Community TV given stay of execution with broadcast licences extended until end of the year

Minister for Communications and the Arts Mitch Fifield has granted another extension to broadcast licenses for community TV before the sector is forced to transition to an internet-based distribution model, giving stations access to the terrestrial spectrum until 31 December, 2017.

The news follows strong campaigning from the Community TV sector and representations from Labor at both federal and state levels.

Fifield announced a six-month extension for CTV across Melbourne, Adelaide and Perth, to allow them to transition their services to online streaming while services in Brisbane and Sydney have already ceased broadcasting.

Broadcasters were told in 2014 the government would require them to vacate the terrestrial spectrum from 31 December 2015 and use the internet as the new distribution platform.

At the time, the decision was justified on the grounds that the internet was the best long-term distribution platform, and spectrum – which is of high value to the government – needed to be vacated for testing of new technologies like MPEG-4 and ultra-high definition 4K television.

The government has since provided extensions for an additional 18 months, with the latest extension occurring at the end of last year, and allocated $450,000 in funding to assist with the transition, while it considered options for using the vacated broadcast spectrum.

A statement from Fifield said: “Spectrum is a scarce and valuable community resource which the government needs to manage in a way that delivers best value to the Australian public.

“The government is considering a variety of options for using the vacated broadcast spectrum, including for the trialling of next-generation broadcasting technologies that could enable new services for viewers, such as the terrestrial broadcast of ultra-high definition 4K television.”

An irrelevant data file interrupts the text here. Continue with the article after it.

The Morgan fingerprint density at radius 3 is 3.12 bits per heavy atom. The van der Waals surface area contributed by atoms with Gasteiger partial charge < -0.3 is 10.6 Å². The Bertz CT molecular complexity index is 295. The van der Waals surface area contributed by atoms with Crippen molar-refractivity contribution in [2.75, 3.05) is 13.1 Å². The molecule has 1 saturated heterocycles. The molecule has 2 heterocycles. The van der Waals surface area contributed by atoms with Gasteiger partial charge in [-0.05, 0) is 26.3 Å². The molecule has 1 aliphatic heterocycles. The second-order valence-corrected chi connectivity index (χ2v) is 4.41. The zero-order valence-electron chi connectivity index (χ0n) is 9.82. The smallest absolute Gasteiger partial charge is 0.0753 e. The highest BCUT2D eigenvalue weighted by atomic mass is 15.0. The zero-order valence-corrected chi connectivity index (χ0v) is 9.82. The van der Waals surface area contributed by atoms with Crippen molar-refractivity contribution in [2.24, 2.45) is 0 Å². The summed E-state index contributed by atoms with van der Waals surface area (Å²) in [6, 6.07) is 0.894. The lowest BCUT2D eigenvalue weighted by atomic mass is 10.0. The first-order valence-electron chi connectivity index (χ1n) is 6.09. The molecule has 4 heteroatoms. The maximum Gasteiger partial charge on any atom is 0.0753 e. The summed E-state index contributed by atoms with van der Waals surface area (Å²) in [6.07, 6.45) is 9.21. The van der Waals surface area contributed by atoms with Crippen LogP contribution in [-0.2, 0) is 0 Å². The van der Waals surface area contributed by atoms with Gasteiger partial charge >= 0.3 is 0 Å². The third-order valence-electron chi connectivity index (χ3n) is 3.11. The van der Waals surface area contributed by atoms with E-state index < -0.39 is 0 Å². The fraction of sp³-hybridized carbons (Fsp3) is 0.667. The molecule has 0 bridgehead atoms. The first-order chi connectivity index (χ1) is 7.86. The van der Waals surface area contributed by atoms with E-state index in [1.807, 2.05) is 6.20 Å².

In a statement today, shadow minister Michelle Rowland said while the decision was welcomed, it exemplified the government’s “lack of vision for the media and communications sector, their flawed decision-making and their inability to execute a plan”.

“I have been calling on government to give the CTV sector the time they need to transition to an internet-only distribution model for over two years now. A successful transition is win/win for government, the CTV sector and the Australian public, yet the government stymies an orderly transition by meting out short extensions and denying certainty,” she said.

“With this latest six-month stay of execution for CTV, Senator Fifield demonstrates the Turnbull government’s disregard for the objects of the Broadcasting Services Act 1992 and the important role CTV plays in promoting the diversity of broadcasting services and programming material available to the Australian public.”

On Facebook yesterday, C31 Melbourne and Geelong said: “To our many viewers, producers, alumni and just mates of the station whom have been vocal in their support of us through this roller-coaster ride, your passion and spirit for Community TV has most likely had an impact and we sincerely thank you.

“We will use the next six months to continue the progress we’ve made over the last three years, whilst giving us along with our friends at WTV in Perth and Channel 44 in Adelaide a fighting chance to make an online transition work. For your continued support of your local community TV station we love and thank you!”

Adelaide’s Channel 44 said in a Facebook post: “4 days before switch off and we have just had news that Minister Fifield has granted Channel 44, WTV and C31 Melbourne and Geelong a further 6 month extension. We want to thank you for all your support and for making your voices heard.”

WTV Perth added: “After extensive and intense lobbying over the last month, the Federal Government has agreed to extend the community television license after saying it would not extend it beyond this month.

“Thanks to everyone who has supported community TV and worked on the campaign!”

Today also saw Senator Fifield announce a one-off $127m relief package for commercial broadcasters, who will be exempt from paying their licence fees this financial year after the media reform package stalled in the Senate.


Get the latest media and marketing industry news (and views) direct to your inbox.

Sign up to the free Mumbrella newsletter now.



Sign up to our free daily update to get the latest in media and marketing.